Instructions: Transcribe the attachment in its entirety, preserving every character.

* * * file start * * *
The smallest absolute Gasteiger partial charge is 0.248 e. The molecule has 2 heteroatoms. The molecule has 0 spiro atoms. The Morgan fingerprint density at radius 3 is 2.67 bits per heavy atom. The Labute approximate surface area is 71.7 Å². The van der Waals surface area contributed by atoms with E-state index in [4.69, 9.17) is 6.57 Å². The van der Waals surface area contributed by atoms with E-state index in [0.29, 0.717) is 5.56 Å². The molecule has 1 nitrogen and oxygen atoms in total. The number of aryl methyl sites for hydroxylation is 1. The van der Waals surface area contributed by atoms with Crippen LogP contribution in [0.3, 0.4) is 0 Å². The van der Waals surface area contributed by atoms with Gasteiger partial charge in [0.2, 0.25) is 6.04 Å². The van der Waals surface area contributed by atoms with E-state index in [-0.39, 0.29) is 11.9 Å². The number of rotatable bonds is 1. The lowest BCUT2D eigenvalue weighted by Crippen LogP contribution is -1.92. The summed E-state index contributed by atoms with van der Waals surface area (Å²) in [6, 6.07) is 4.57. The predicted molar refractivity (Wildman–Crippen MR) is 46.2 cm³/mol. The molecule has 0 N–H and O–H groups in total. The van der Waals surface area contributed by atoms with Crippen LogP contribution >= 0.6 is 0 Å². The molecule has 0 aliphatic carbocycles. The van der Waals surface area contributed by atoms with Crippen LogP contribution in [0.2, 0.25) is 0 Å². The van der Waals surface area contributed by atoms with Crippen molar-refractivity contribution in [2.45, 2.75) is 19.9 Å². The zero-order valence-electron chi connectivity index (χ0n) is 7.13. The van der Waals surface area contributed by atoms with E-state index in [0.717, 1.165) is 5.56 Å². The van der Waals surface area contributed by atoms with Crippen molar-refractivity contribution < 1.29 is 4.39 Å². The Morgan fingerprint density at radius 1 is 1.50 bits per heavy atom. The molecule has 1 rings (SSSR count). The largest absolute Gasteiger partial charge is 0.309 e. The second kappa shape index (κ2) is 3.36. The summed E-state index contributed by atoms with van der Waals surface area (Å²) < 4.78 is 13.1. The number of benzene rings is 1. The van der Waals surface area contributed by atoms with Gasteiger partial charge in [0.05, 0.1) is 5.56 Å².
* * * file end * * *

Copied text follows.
The smallest absolute Gasteiger partial charge is 0.248 e. The molecule has 2 heteroatoms. The molecule has 0 spiro atoms. The Morgan fingerprint density at radius 3 is 2.67 bits per heavy atom. The Labute approximate surface area is 71.7 Å². The van der Waals surface area contributed by atoms with E-state index in [4.69, 9.17) is 6.57 Å². The van der Waals surface area contributed by atoms with E-state index in [0.29, 0.717) is 5.56 Å². The molecule has 1 nitrogen and oxygen atoms in total. The number of aryl methyl sites for hydroxylation is 1. The van der Waals surface area contributed by atoms with Crippen LogP contribution in [0.3, 0.4) is 0 Å². The van der Waals surface area contributed by atoms with Gasteiger partial charge in [0.2, 0.25) is 6.04 Å². The van der Waals surface area contributed by atoms with E-state index in [-0.39, 0.29) is 11.9 Å². The number of rotatable bonds is 1. The lowest BCUT2D eigenvalue weighted by Crippen LogP contribution is -1.92. The summed E-state index contributed by atoms with van der Waals surface area (Å²) in [6, 6.07) is 4.57. The predicted molar refractivity (Wildman–Crippen MR) is 46.2 cm³/mol. The molecule has 0 N–H and O–H groups in total. The van der Waals surface area contributed by atoms with Crippen LogP contribution >= 0.6 is 0 Å². The molecule has 0 aliphatic carbocycles. The van der Waals surface area contributed by atoms with Crippen LogP contribution in [0.2, 0.25) is 0 Å². The van der Waals surface area contributed by atoms with Crippen molar-refractivity contribution in [2.45, 2.75) is 19.9 Å². The zero-order valence-electron chi connectivity index (χ0n) is 7.13. The van der Waals surface area contributed by atoms with E-state index in [0.717, 1.165) is 5.56 Å². The van der Waals surface area contributed by atoms with Crippen molar-refractivity contribution < 1.29 is 4.39 Å². The Morgan fingerprint density at radius 1 is 1.50 bits per heavy atom. The molecule has 1 rings (SSSR count). The largest absolute Gasteiger partial charge is 0.309 e. The second kappa shape index (κ2) is 3.36. The summed E-state index contributed by atoms with van der Waals surface area (Å²) < 4.78 is 13.1. The number of benzene rings is 1. The van der Waals surface area contributed by atoms with Gasteiger partial charge in [0.05, 0.1) is 5.56 Å².